7. Why is everytime they post a fly over video all you can see is a digger , a couple of dump trucks and what seems to be dozens of Ford Rangers or Toyota 4wd’s . It seems to show the clowns that build these have no clue to what they are doing .

    And if you go back to the days of the MOW they had gear like carryall’s . bulldozers which could do verious jobs , like tow the rollers that compac the spoil and shape the banks and tow carryall’s . and ther works trucks were for repairs to plant and transporting all the crews to their jobsites .

    If you want to see the way they built roads ;-

    1. Modern earthworks machinery is much more productive than what was used in the past. The same job can be done with less equipment and fewer people. For example rather than have a surveyor and a chainman installing chainage and batter stakes full time, the excavator will have GPS machine control that shows the operator where the design surface is.

      As for the number of utes, you can thank the FBT exemption for ‘commercial’ vehicles for that.

      1. LogarithmicBear I have seen the large earthmovers with Sat gear attached and they work just as good or better than stuck on a slow digger , and most of the gear on these sites all seem to come out of Porters hire stable . And when come into Hamilton from the north thats all you see in there yards . And even the old Holden dealership in Pamure has been taken over by Diggers , don’t know if they are for hire or sale .

  8. Can someone please explain, what am I missing here. The time period noted in the article is when Ms Genter was the Associate Minister of Transport…
    Was she not over her portfolio, or was the Labour wing of the Government keeping information away from her?

    1. What you are missing is that Ms Genter’s delegated portfolios were:
      -Walking and cycling
      -Electric vehicles
      -Transport safety
      -Research and statistics
      -Oversight of Maritime NZ

      I’m sure she had full information in those areas.

  9. Hmmm.
    Interesting to know if optimism bias was included in the original cost estimates and whether the optimism bias was carried through to the final budgets.

  10. It seems that every major construction project in new Zealand always experiences a cost blowout. Why: construction takes too long and isn’t finished when the money drains out.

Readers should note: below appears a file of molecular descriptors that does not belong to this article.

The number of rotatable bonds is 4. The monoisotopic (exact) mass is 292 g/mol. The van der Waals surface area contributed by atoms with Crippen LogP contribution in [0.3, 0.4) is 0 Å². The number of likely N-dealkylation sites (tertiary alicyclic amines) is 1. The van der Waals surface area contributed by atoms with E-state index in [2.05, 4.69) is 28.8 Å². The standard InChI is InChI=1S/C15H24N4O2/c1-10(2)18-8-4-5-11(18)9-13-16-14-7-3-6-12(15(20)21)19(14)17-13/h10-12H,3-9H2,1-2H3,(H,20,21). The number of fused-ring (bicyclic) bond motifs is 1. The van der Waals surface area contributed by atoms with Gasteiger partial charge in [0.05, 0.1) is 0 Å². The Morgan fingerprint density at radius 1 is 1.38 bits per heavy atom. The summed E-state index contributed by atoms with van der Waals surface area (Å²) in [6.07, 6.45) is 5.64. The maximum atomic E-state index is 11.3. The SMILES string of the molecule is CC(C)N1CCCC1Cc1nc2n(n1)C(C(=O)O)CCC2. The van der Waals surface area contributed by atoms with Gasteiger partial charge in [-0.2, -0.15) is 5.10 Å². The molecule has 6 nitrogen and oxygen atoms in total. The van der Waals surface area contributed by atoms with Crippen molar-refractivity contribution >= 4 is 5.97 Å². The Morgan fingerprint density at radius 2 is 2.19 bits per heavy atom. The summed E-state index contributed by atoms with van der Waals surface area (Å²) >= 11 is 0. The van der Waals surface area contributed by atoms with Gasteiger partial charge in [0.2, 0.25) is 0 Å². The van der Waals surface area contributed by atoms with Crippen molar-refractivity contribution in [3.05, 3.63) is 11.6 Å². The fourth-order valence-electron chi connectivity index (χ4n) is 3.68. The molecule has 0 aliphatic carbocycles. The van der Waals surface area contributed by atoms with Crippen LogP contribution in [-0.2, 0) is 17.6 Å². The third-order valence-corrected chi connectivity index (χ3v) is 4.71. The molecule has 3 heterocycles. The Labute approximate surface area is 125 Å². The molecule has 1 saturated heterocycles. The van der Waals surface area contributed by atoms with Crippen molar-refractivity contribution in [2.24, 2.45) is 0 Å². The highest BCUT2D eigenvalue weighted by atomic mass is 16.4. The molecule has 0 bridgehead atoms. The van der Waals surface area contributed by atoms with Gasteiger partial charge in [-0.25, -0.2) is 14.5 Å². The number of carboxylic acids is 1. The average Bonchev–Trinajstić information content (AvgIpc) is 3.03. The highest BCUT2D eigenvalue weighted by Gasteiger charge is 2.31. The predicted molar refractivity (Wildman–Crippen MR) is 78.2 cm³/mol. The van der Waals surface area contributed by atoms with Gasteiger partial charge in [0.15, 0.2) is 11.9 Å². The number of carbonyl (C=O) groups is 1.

11. Certainly not as bad as the CRL that went from $900million to over $4Billion, or the northwestern busway that has gone from $200million to some $6Billion and growing. Or the skypath that went from $15million to whatever it is now.

      1. Just as random guess based on the airport light rail line cost going from $2Billion to $6Billion over a mater if years.

        I think you’re missing the point if you’re getting stress out over the accuracy of the $6Billion figure.

    1. Where did you get 900 million for CRL? What are we measuring here, 1920s estimates inflated put to 2020? 1990s? The first organization that did minimal background research and plucked a figure out that was never really an expectation, the first full business case? The same could be done for any of these projects. There is an entire article about CRL cost increases, and we talked about skypath above.

      The northwestern busway is also genuinely going to cost a lot more now they didn’t add bus lanes when they could.
      The author is pointing out the most recent cost increases for highway projects in this article because that is what has been increasing lately

      1. I think the $2 billion or so figure used in the 2015 business case justification for starting work is the most reasonable benchmark for the CRL. But it’s still a colossal jump compared to that and they haven’t started the main boring work yet.

        There will be fingers crossed in Auckland City over the project. They’re on the rack financially already and it doesn’t take much of a percentage increase to have big implications. I doubt they could afford the 20% or so increase seen on average across the roading programme from here.

      2. The $900 million figure is from early Len Brown years, it was then $1.2 billion when they committed themselves to it building the section outside Britomart. The $2Billion figure was from when people were saying National was trying to kill it by inflating the price.

        I saw the talk about the sky path above. Fact is $15 million was an impossible sum, and the justification of changing scope is essentially the same reason all these road projects increase in cost.

        As for the northwestern busway, people like to say it could have been built cheaply at the same time as the motorway, however that simply isn’t true. A quick visit to the NCI project and you will see the great expense needed to build the busway even though there was already plenty of space within the existing motorway designation.

  12. Just catching up on this. The overall cost increase is $1.1 billion against initial estimates of $4.8 billion, average +23%. And zero projects reported as under budget. Unless scope has changed this suggests poor cost control and/or an inability to make contractors accept consequences for construction errors.

    Whether this is better or worse than cost increases in PT projects misses the point. It is beyond cost control norms for infrastructure project management. By comparison an Australian study showed an average real cost increase from planning to delivery for transport projects of +15%; this is worse. CPI in NZ from 2016 to 2020 was 5.8% (compounding; average 1.4%), so this is well beyond inflation too.

    The Danish economist Bent Flyvbjerg wrote a book “Megaprojects and Risk” that describes the sorts of behaviours that lead to these outcomes.